After our 1968 high school graduation, several of us girls decided to make quilts to take with us to college. We all had been sewing for years, both for enjoyment and for practical reasons. There was no big budget for school clothes, but I could buy as much fabric as I wanted. The styles then were simple: cotton dresses and skirts, the occasional jacket, and gowns for the school’s formal dances. With all of that cutting and sewing, each of us had collected masses of fabric scraps, which we lovingly stowed away in bins and boxes for some unknown future purpose.
Opening up our fabric stashes was an archeological and historical project. Every scrap contained memories: favorite clothing items, successes and failures, and recollections about how easy or difficult the fabric had been to work with.
Small squares were the easiest to cut and sew, and they made the best use of so many of our oddly shaped leftovers. I didn’t consider the finished size; I wanted to use as much scrap fabric as possible. I cut dozens of squares, laid lines of them on the floor, sewed them together, and then laid down the next line, organizing the colors and designs into a harmonious whole. The finished quilt top was larger than a king bed, and I sandwiched it with cotton batting and a paisley backing.
My friend Alison and I had been pals since fifth grade, and her quilt came out very much like mine. We were so proud of our work! On the day her parents drove her to her small-town state university, Alison’s quilt was tucked into the back of the pickup truck along with her suitcases, record albums, and the boxes of stuff needed to start life as a college freshman.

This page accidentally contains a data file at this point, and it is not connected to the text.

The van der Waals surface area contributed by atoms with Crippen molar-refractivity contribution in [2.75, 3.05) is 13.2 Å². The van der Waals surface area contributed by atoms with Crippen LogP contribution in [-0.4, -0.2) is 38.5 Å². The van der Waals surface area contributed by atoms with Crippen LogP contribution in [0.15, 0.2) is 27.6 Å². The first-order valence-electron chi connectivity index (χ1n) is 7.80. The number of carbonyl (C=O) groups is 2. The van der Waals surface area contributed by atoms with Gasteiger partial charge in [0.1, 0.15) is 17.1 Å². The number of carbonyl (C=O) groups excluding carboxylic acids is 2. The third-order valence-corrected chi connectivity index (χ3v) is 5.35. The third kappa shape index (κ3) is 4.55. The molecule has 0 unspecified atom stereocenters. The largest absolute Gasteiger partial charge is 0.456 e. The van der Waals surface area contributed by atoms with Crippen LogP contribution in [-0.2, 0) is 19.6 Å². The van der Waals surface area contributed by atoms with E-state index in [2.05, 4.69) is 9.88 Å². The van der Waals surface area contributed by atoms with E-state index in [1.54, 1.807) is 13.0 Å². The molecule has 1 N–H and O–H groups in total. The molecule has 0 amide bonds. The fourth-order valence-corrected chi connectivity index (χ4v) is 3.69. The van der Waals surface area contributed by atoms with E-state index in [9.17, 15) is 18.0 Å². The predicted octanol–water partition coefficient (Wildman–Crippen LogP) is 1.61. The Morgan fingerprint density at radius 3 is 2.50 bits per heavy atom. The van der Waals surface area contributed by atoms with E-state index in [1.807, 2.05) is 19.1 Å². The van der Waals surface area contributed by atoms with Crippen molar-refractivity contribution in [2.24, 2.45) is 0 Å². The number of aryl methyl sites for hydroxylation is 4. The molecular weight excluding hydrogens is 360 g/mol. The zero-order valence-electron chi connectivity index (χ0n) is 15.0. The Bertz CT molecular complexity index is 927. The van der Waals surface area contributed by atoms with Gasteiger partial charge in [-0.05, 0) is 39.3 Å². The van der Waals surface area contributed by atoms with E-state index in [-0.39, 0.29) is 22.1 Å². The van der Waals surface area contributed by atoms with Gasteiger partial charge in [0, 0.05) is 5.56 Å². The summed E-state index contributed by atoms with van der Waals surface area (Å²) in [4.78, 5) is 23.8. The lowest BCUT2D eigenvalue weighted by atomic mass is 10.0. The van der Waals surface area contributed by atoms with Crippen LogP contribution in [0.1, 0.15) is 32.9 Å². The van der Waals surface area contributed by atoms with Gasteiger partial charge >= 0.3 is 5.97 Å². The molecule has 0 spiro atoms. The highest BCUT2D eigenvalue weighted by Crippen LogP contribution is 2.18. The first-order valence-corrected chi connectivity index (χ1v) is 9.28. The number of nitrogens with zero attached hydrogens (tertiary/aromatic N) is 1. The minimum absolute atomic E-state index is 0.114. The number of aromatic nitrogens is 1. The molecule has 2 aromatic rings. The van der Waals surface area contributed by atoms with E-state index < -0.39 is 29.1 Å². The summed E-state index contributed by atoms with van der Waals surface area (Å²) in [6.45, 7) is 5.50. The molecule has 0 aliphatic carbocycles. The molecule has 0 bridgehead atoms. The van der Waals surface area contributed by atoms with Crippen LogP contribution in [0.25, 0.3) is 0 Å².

Unfortunately, during the trip, the quilt blew out of the truck and landed somewhere along the agricultural roadside. It must have been a grand and colorful parachute, and yet, no driver honked or otherwise alerted Alison’s father that he’d lost part of his load. Its absence wasn’t noted until the family unloaded the truck at Alison’s dorm.
Feeling sorry for her, knowing the work involved and the personal connection to the quilt, I decided to surprise her with a replacement.
As a testament to how many scraps I had in my fabric stash, I was able to make another whole quilt in record time. A few weeks into our first semester, I drove up for a visit with my gift hidden in brown paper. We squealed with joy as she opened the package and did a square-by-square review of the fabric pieces and the memories they sparked.
These patchwork quilts are just one example of how handcrafts are woven into our lives. We choose and feel the colors and textures. We transform the flat material into dimensional goods that decorate, warm us, or speak for us. The things we sew are an extension of ourselves and souls in the world, as others see and feel our work. Within each scarp of fabric are interwoven memories that can take us in many directions.
Ms. Everett has been sewing since 1963, when junior high school mandated a home economics class for all girls. She continues to sew and crochet, and she still keeps a box of leftover fabric, just in case.